Cedar Park’s heralded Whole Foods 365 store is the only one of its kind in Central Texas, and now the Austin-based company says it is backing away from the smaller, value-focused concept.
In an internal email to employees, Whole Foods CEO John Mackey said that Whole Foods 365 stores were intended to offer less expensive options and a "streamlined shopping experience."
"However, as we have been consistently lowering prices in our core Whole Foods Market stores over the past year, the price distinction between the two brands has become less relevant," Mackey said.
Since Amazon purchased the Austin-based food chain in 2017, the company parted ways with Instacart — the online-based grocery delivery service — and began its own grocery delivery service, and has made a conscious effort to rid the company of the “Whole Paycheck” moniker long attributed to the company’s grocery prices.
"I don't hear Whole Paycheck anymore," said Jim Sud, Whole Foods' executive vice president of growth and business development, noting that it’s one way he measures success of the $13.7 billion acquisition of Whole Foods by Amazon.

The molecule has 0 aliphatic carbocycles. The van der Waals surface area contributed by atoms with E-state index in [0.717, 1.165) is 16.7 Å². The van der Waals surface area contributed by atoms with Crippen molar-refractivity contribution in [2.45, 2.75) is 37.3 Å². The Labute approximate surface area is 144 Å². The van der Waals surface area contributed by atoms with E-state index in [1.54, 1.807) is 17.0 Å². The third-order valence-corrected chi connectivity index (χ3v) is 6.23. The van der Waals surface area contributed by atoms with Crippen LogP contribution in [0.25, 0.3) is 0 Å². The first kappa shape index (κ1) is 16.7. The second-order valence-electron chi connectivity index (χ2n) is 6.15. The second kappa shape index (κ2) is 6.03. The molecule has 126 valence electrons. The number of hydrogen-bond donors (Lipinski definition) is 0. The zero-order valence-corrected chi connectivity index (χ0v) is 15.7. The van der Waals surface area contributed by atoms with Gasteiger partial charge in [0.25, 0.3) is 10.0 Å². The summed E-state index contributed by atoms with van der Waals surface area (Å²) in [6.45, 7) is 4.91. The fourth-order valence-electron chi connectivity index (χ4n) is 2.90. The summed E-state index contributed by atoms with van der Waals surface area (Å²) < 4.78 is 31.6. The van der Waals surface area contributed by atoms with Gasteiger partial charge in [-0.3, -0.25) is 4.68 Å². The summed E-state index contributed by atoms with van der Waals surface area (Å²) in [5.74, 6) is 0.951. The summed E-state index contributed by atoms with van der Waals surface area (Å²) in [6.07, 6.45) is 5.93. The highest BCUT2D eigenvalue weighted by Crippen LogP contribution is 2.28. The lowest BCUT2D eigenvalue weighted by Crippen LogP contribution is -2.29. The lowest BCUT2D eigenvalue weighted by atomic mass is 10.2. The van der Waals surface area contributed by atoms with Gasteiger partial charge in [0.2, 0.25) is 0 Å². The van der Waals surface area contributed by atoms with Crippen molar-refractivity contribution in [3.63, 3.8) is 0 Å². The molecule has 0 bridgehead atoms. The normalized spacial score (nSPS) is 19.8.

In its most recent move, the company said it is converting plans for in-progress 365 stores to full-fledged Whole Foods locations, including a planned location at Plaza Saltillo just east of downtown Austin.
In a sign of what’s to come for Cedar Park’s 365 store, Mackey’s email said that Whole Foods 365 President Jeff Turnas will, "spend the coming weeks ensuring all 365 operations are smoothly transitioned to the respective regions and continue his work leading special projects, including new store format development, until he transitions into a new role within the company."